Sequential Trigon-6 In-Depth Review

Here’s an in-depth look at the new Sequential Trigon-6 synthesizer, via loopop‘s Ziv Eliraz.

The Trigon-6 is a new 6-voice analog synth that features Sequential’s take on the classic Moog 3-VCO-plus-ladder-filter tone, but in a modern polyphonic instrument design. The Trigon-6 is the last synth design that the late company founder Dave Smith contributed to.

Topics covered:

0:00 Intro
1:45 Overview
3:55 I/O
5:55 Oscillators
9:40 Mixer
11:25 Filter
13:45 Distortion
15:00 Effects
18:00 Modulation
18:20 Amp env
19:00 Filter env
20:15 Polymod
24:15 LFO
25:30 Aftertouch
26:15 Clock
26:45 Arp
28:20 Sequencer
29:40 Unison
31:30 Vintage
33:05 T-6 Editor
35:05 Amount=Oct
35:55 Multi-trills
36:10 F Env 2 Freq
36:55 AftTch 2 LFO
37:30 Chords
38:00 Drawbars
38:20 Additive bell
39:20 Saw PWM?
40:05 Randomize
40:45 Pros & cons
44:05 More Sounds

8 thoughts on “Sequential Trigon-6 In-Depth Review

  1. Trigon, Trigon burning bright,
    in the studios of the night;
    what immortal hand or eye,
    yeah, not really motivated by this synth…

  2. What a great synth! The thing that really motivates me to love this synth is the fact that I can get interesting sounds fast with the number of dedicated knobs and controllers this synth offers. As a working musician and sound designer I need to have that flexibility. Not to mention how amazing it sounds! This will really round out my setup. I’m glad that after Dave’s untimely passing Sequential is still finding interesting ways to create, manipulate and play sound. RIP Dave your legacy lives on.

    1. Dave was involved in the design of this one. 😉 Probably the final design he saw almost all he way through. Though I suppose there’s already some more designs / ideas that have been partially developed for upcoming ones. Hard to say with how Sequential drops them on us out of nowhere when they’re in the final stages.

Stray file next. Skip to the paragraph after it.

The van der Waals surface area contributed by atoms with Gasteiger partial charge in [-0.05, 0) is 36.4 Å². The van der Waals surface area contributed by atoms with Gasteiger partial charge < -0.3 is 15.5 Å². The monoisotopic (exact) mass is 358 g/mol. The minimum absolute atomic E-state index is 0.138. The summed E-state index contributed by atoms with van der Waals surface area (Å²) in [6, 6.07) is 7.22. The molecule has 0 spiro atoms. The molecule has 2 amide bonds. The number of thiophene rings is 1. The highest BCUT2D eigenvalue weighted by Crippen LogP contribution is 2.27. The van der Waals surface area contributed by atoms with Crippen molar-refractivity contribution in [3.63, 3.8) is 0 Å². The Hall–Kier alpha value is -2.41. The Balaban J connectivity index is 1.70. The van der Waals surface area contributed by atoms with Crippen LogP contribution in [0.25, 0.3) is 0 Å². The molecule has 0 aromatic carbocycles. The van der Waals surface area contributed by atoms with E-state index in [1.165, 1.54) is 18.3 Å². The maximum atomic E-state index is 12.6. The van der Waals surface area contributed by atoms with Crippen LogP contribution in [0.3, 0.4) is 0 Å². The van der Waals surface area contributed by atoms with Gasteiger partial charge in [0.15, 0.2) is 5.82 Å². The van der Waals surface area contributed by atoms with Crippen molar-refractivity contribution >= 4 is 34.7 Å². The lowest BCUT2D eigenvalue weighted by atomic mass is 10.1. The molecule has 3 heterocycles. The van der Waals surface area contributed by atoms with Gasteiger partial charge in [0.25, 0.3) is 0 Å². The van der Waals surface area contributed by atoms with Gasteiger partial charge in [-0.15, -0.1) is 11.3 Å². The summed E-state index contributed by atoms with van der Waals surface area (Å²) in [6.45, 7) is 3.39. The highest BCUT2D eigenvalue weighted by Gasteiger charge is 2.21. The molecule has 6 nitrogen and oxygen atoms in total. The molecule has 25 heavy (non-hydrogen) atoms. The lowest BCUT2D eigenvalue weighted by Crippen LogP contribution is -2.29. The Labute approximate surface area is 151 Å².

3. This seems to be a modern incarnation of the Memorymoog which is a beautiful thing. I’m fortunate enough to own one and this certainly reminds me of it. Without doing an A/B comparison, I’d say it’s very much in that sonic ballpark but with modern reliability, a better feeling and more expressive keyboard, and effects.

    I’m not sure I personally need another analog polysynth, but if this were available as a module, I might favour getting that over a synth with a four octave keyboard.

    In some ways, this feels like a product that Moog SHOULD have made – either instead of or in addition to the feature heavy and more pricey One. This is almost a Moog poly for the masses. It’s interesting that Sequential were the ones to make it but either way, I’m glad it exists.

    Sequential, with this family of synths has brought back to life three iconic analog synth flavours for this generation: the Prophet, the Oberheim sound, and now the Moog sound. All quite different from each other. Other than maybe the classic sound of Roland Jupiters and Junos (which Roland themselves have recreated digitally anyway), it seems like there’s a Sequential synth for every user that desires vintage sound combined with modern functionality.

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